Danny Williams has the unquestionable right to get medical treatment in the United States.
But the ignorance and arrogance Mr. Williams displayed in making the decision to get heart surgery in Miami Beach is staggering.
As the Premier of Newfoundland and Labrador, he is one of the stewards of the medicare system.
The least we can expect from a political leader is some leadership and sound reasoning. What we got instead were inanities like: "This was my heart, my choice and my health."
Mr. Williams went on to tell The Canadian Press: "I did not sign away my right to get the best possible health care for myself when I entered politics."
The clear implication of that statement is that the surgery he sought in the United States was not available in Canada, and that health care in this country - and cardiac surgery in particular - is inferior.
That is utter nonsense on both counts.
Further, no one has suggested for an instant that being a politician somehow condemns one to a gulag of second-rate care. That is a straw man, and a flimsy one at that.
What we should expect from our politicians, however, is a degree of transparency and an ability to make evidence-based decisions.
Opting for a life in politics does not prevent you from making choices like going to the United States for care, but it does imply an obligation to explain your actions.
Skulking off to Miami, then petulantly refusing to detail why, just doesn't cut it. At the very least, Mr. Williams owes his employers (the public) explanations about his health and his absences from work. Like other employees, he also deserves time off to recover.
Of course, there are those who say: "Leave the Premier alone. It's his money, and his health is none our business."
That he is wealthy enough to afford to pay for heart surgery - the procedure can cost from $25,000 to $50,000 - is irrelevant. So is the fact that he recovered at his Florida condo.
What is our business is how and why a politician makes a decision that clearly has social policy implications. In this case, the personal is political.
Evidence-based decision-making is fundamental to the delivery of good health care, on a personal as well as a systems level.
If our politicians do not know how to use evidence to make decisions rationally, is it any wonder our medicare system is adrift?
Let's look at the evidence.
Last spring, during a routine check-up, Mr. Williams's doctor detected an abnormality, a heart valve that wasn't closing properly. The condition required only monitoring.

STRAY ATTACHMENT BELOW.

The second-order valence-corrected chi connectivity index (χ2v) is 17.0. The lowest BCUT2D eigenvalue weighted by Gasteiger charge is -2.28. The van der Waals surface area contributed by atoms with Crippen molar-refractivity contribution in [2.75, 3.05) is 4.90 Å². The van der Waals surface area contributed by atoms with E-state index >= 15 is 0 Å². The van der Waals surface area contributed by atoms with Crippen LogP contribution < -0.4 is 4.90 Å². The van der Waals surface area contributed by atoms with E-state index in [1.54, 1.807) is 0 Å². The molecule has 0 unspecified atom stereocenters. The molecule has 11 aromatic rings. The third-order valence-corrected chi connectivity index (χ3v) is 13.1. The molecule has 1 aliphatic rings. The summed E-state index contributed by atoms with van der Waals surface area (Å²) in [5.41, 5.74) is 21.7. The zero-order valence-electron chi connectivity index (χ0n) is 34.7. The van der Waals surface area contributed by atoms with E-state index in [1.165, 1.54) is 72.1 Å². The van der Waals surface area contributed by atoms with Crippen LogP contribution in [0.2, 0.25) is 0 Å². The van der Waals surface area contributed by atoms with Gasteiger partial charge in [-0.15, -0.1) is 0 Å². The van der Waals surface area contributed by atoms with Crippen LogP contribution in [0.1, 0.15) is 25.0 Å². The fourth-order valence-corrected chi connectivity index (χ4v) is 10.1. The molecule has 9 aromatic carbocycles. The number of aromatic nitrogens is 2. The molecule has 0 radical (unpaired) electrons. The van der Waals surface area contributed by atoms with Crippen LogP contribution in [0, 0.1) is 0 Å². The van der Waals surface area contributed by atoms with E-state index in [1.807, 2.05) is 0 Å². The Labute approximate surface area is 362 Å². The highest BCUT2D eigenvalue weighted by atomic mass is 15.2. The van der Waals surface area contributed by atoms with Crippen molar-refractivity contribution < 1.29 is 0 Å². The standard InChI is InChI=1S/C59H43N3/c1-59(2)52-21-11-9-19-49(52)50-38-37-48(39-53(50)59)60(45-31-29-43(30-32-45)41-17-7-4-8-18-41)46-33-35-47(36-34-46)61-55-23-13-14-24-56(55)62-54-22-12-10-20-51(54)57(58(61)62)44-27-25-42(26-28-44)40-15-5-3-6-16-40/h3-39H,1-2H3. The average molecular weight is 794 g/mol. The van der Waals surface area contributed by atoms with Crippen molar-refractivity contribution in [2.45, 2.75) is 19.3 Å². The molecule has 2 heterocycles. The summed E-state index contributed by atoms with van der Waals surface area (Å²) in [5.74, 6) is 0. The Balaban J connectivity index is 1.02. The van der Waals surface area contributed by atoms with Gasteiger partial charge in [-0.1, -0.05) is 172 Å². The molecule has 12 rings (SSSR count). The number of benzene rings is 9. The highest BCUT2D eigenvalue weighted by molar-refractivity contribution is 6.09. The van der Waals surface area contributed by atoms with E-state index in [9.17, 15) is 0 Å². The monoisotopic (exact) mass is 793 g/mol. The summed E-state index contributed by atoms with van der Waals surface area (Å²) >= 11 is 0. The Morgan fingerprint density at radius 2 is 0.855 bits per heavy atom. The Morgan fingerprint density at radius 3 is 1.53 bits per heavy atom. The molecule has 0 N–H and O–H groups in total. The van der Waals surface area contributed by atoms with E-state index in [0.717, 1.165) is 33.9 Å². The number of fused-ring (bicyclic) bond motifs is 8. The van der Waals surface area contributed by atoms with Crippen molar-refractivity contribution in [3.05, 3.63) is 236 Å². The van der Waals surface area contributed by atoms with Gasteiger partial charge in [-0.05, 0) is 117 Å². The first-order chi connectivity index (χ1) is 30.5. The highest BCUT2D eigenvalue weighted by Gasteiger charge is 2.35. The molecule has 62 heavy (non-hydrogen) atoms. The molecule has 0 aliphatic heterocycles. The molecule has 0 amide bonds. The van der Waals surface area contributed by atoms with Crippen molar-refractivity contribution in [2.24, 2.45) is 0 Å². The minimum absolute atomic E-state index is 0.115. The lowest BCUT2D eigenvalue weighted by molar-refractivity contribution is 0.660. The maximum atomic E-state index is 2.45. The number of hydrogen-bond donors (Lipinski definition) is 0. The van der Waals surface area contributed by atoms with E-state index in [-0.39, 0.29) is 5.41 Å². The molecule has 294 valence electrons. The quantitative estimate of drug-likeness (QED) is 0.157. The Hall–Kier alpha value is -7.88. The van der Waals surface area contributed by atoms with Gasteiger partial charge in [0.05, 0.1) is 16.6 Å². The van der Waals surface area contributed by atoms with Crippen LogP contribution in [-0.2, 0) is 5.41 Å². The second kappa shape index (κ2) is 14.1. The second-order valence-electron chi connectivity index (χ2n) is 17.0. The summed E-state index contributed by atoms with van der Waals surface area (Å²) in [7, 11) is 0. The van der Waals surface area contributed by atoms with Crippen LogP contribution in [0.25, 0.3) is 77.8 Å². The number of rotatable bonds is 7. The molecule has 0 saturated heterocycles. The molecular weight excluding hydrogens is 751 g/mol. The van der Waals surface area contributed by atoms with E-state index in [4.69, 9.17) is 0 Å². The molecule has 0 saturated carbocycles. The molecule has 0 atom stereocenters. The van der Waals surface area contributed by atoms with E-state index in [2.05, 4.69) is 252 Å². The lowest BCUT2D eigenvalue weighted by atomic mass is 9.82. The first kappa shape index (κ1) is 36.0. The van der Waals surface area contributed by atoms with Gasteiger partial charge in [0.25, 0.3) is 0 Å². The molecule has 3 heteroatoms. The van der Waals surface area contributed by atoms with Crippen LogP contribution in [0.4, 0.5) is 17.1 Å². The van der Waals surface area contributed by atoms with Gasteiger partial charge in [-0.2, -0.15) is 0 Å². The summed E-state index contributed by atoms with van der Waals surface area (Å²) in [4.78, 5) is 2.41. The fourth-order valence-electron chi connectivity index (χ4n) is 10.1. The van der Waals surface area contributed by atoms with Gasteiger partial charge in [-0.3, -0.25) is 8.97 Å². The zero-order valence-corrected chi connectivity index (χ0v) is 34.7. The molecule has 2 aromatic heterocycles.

Eight months later, in December, 2009, the Premier was told the problem had become more severe and required surgery soon, though not urgently.
Like all patients, Mr. Williams wanted the best surgery available - meaning prompt treatment and a good outcome, with minimal complications and a relatively easy recovery.
He was offered the standard treatment for his condition, mitral valve repair. The surgery requires that the breastbone be cracked. which suggests longer recovery time.
Mr. Williams, wisely, sought a second opinion. Every surgery patient should.
The Premier was told the mitral valve could also be repaired with minimally invasive surgery - with smaller incisions and no cracking of the chest, suggesting less recovery time.
Up to that point, Mr. Williams did his homework relatively well. But then his decision-making went off the rails.
He contacted Lynn McGrath, a Memorial University alumnus who is a cardiovascular surgeon in New Jersey.
Dr. McGrath recommended a surgeon at Mount Sinai Hospital in Miami who does minimally invasive surgery, Joseph Lamelas.
While these men are excellent health-care practitioners, they know little about Canada's health system.
Had Mr. Williams asked his questions of the right people, he would have learned what procedures are offered in Canada, and that cardiovascular outcomes in this country are as good as in the U.S., and often better.
The surgery that Mr. Williams wanted and was medically appropriate was not available in St. John's, but is available in at least seven Canadian cities.
(And let's dismiss quickly the suggestion that every procedure should be offered in small centres like St. John's. In surgery, high volumes translate into better quality and safety, so it is wise to bring patients to central locations.)
If he'd sought advice in Canada, Mr. Williams would also have learned that minimally invasive surgery, despite the hype, is not necessarily the best option for his condition.
In the U.S. system, marketing, newness and profit margins too often trump evidence.
Mr. Williams's sin was not in going to the U.S. for surgery, it was in acting on partial information, uttering untruths about the availability of care, and smearing - however inadvertently - Canada's health system in the process.
The Premier said he did "some checking," but the reality is that he depended on the old boys' network and on prejudices about Canada's health system instead of readily available evidence.
Sadly, this is often how decisions are made by the politicians who are stewards of our health system, and we all suffer for it.
Health care in this country is good, but it would be better if we acted more often with our heads than with our hearts.